It takes an average of 450 hours and the skills of hundreds of dedicated craftspeople, artisans, designers, engineers, mechanics, painters, sewing machinists and others to hand-build each car. At a base price of $380,000, the Phantom comes equipped with an impressive list of standard amenities including 90 square yards (75 sq meters) of A-grade Bavarian leather upholstery and book matched interior wood trim, hand-crafted from exotic veneers, all of which are fashioned right in the main assembly building of the Goodwood plant.


Camaro is built in the 10-million-square-foot factory in Oshawa, Ontario, Canada - one of the largest auto plants in the world. The car is stamped from cold raw steel and assembled by high-tech precise robots and nearly 5,800 employees, to create the car's specially designed "unibody" construction:






(Photo Credits: Cry Havoc Productions, KAOS Entertainment, National Geographic Television, Hoff Productions - courtesy National Geographic Channel)

Making a sophisticated, stylish car is a powerful statement of human engineering and manufacturing prowess, a process that's fascinating to observe, and - if lucky - to follow step-by-step in person. Each car is a beauty to behold and a privilege to own - and each car gets "born" in its own inimitable way.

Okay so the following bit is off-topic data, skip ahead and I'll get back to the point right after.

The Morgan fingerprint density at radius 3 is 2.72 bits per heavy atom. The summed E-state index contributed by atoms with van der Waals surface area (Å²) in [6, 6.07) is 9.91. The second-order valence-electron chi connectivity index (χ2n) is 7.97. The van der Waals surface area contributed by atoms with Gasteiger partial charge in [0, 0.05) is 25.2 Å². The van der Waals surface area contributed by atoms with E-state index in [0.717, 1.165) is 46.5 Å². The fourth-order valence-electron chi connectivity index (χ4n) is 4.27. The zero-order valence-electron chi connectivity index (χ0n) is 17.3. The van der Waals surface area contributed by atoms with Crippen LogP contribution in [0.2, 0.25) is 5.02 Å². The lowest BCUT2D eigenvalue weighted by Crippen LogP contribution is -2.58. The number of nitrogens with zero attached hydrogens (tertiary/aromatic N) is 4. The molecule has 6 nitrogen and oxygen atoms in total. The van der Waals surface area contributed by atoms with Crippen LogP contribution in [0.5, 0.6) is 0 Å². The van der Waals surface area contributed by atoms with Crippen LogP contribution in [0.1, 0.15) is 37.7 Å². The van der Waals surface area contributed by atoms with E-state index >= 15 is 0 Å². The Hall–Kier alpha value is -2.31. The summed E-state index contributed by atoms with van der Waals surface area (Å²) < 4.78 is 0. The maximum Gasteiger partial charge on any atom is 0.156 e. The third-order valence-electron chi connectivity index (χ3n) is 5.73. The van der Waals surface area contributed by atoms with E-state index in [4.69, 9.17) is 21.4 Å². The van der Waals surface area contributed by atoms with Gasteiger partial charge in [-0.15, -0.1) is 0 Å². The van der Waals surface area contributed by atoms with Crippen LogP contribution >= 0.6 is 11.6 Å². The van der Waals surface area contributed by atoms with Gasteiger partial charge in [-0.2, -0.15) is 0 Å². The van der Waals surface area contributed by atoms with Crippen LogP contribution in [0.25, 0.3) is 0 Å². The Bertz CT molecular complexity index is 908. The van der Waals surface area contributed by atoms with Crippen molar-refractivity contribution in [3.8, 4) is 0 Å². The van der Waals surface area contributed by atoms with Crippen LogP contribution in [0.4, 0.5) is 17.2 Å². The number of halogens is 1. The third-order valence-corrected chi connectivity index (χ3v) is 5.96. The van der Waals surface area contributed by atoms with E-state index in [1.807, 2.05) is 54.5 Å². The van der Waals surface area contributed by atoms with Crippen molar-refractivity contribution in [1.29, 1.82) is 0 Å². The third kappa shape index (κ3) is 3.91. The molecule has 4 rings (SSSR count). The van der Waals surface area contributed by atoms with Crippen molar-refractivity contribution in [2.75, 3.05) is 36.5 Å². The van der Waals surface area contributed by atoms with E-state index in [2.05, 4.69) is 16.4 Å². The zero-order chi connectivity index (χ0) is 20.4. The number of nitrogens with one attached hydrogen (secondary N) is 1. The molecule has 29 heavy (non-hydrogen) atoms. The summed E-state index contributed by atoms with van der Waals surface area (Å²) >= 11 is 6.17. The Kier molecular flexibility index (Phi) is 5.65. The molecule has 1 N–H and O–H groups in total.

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Anonymous Anonymous said...

The Red Bentley looks like a long wheel base Flying Spur [Spud]. Other than that everythings allright with the article.

Anonymous Anonymous said...

American "exotic" cars are laughably simple compared to European models...

Anonymous Anonymous said...

They may be "laughably simple" but you dim witted dolt they are also massively more affordable...doh

Anonymous Anonymous said...

Admittedly US cars are often more affordable (although not so clearly here in Europe). You could also use terms like "cheap" or "primitive". US cars still seem to be ages behind european one in technology, driveability, let alone quality - materials used always more affordable. A especially funny detail in story "to create the car's specially designed "unibody" construction".